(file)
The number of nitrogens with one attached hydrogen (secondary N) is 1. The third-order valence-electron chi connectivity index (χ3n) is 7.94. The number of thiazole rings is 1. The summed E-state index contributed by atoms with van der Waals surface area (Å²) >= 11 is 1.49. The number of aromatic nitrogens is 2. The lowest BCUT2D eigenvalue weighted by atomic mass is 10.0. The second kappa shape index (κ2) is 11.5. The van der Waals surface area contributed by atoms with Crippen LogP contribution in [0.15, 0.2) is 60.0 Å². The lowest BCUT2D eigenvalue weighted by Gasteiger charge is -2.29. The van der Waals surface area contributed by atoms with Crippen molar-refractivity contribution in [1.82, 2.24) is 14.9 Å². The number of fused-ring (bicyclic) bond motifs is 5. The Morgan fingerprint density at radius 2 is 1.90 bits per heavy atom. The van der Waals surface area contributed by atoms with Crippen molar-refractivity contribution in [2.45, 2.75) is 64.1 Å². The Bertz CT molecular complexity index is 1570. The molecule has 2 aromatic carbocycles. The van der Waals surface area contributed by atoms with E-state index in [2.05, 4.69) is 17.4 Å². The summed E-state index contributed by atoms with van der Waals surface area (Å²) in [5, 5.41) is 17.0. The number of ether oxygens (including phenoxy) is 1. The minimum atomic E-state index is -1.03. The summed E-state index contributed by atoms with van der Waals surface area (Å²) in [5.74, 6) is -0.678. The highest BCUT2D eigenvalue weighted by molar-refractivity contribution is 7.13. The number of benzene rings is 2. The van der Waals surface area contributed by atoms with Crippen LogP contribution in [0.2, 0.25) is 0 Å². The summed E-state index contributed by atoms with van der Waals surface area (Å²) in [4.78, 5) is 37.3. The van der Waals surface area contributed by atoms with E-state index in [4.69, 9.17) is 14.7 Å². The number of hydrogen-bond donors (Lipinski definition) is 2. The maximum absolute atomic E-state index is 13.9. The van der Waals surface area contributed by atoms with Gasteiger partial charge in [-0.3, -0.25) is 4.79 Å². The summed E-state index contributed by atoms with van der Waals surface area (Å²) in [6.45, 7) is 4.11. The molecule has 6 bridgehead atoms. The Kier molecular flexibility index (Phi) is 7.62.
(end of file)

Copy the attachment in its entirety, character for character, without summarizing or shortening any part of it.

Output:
The number of nitrogens with one attached hydrogen (secondary N) is 1. The third-order valence-electron chi connectivity index (χ3n) is 7.94. The number of thiazole rings is 1. The summed E-state index contributed by atoms with van der Waals surface area (Å²) >= 11 is 1.49. The number of aromatic nitrogens is 2. The lowest BCUT2D eigenvalue weighted by atomic mass is 10.0. The second kappa shape index (κ2) is 11.5. The van der Waals surface area contributed by atoms with Crippen LogP contribution in [0.15, 0.2) is 60.0 Å². The lowest BCUT2D eigenvalue weighted by Gasteiger charge is -2.29. The van der Waals surface area contributed by atoms with Crippen molar-refractivity contribution in [1.82, 2.24) is 14.9 Å². The number of fused-ring (bicyclic) bond motifs is 5. The Morgan fingerprint density at radius 2 is 1.90 bits per heavy atom. The van der Waals surface area contributed by atoms with Crippen molar-refractivity contribution in [2.45, 2.75) is 64.1 Å². The Bertz CT molecular complexity index is 1570. The molecule has 2 aromatic carbocycles. The van der Waals surface area contributed by atoms with E-state index in [2.05, 4.69) is 17.4 Å². The summed E-state index contributed by atoms with van der Waals surface area (Å²) in [5, 5.41) is 17.0. The number of ether oxygens (including phenoxy) is 1. The minimum atomic E-state index is -1.03. The summed E-state index contributed by atoms with van der Waals surface area (Å²) in [5.74, 6) is -0.678. The highest BCUT2D eigenvalue weighted by molar-refractivity contribution is 7.13. The number of benzene rings is 2. The van der Waals surface area contributed by atoms with Crippen LogP contribution in [0.2, 0.25) is 0 Å². The summed E-state index contributed by atoms with van der Waals surface area (Å²) in [4.78, 5) is 37.3. The van der Waals surface area contributed by atoms with E-state index in [4.69, 9.17) is 14.7 Å². The number of hydrogen-bond donors (Lipinski definition) is 2. The maximum absolute atomic E-state index is 13.9. The van der Waals surface area contributed by atoms with Gasteiger partial charge in [-0.3, -0.25) is 4.79 Å². The summed E-state index contributed by atoms with van der Waals surface area (Å²) in [6.45, 7) is 4.11. The molecule has 6 bridgehead atoms. The Kier molecular flexibility index (Phi) is 7.62.